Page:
This loanowner also thought he could get a low-rate mortgage. Given his bad credit, it’s unlikely he will be given any mortgage much less a low-rate one.

Basically, he is in denial. He is living on borrowed time, renting from the bank, and reacting to temporary circumstances and hoping something will work out. Right now his incentive is not to sell, so he doesn’t. However, his cost of living will continue to escalate over the next few years, and as the value of his property is nearing the amount he owes, the rising cost of his housing will ultimately push him out. Either that, or he will endure a lifetime of bank servitude with every available penny going toward debt service on a house he really can’t afford.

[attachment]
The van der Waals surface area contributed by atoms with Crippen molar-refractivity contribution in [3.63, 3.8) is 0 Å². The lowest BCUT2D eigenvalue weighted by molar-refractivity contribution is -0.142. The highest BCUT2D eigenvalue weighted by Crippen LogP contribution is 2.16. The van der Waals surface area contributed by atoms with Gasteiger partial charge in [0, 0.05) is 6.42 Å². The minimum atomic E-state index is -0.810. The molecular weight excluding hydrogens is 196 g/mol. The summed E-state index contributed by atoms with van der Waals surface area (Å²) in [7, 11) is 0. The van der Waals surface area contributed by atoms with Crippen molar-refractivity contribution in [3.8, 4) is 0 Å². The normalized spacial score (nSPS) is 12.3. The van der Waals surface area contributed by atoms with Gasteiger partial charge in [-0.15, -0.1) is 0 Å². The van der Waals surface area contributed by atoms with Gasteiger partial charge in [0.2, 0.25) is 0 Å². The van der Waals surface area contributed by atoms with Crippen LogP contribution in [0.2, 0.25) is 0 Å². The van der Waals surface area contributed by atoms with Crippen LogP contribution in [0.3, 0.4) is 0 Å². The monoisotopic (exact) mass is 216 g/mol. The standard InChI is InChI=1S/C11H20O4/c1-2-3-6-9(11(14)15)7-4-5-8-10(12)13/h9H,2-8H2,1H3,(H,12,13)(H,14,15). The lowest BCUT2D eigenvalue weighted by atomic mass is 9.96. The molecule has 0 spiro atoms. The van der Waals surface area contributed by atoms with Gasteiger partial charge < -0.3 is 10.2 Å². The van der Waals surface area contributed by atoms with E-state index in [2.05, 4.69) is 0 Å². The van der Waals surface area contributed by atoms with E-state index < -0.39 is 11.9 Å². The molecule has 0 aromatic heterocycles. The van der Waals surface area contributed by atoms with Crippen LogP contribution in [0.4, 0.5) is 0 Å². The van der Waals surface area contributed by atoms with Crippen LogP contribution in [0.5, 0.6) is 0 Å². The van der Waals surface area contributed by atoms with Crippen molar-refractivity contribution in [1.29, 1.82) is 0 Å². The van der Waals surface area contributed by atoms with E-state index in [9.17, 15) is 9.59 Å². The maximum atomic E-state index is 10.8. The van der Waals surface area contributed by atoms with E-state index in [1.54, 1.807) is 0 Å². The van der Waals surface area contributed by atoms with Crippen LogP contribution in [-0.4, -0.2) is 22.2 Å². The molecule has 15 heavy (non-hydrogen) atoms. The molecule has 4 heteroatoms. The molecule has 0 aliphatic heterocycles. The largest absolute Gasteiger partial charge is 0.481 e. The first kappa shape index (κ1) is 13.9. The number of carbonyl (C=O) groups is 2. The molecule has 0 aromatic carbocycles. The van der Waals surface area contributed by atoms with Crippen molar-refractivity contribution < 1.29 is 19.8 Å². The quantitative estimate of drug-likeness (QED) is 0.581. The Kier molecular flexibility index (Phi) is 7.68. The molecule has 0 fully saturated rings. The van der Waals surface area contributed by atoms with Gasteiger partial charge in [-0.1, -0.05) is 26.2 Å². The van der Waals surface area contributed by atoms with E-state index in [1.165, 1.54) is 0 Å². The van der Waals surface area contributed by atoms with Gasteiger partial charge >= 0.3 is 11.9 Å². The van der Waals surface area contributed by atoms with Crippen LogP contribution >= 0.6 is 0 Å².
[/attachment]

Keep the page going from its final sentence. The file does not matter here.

My conclusion is that inventory will be slow to come back to the market. It will be predicated less on loanowners getting above water and more on them facing increasing borrowing costs due to changes in the terms of their loan modifications. That will happen slowly and be staggered over time, which is what the banks want. Perhaps some of these borrowers will hold out long enough to recover their credit scores or even obtain equity, but since many of these borrowers got in trouble with excessive mortgage equity withdrawal, a sale and repurchase will not be a move up.

Expect low MLS inventory to be the new normal.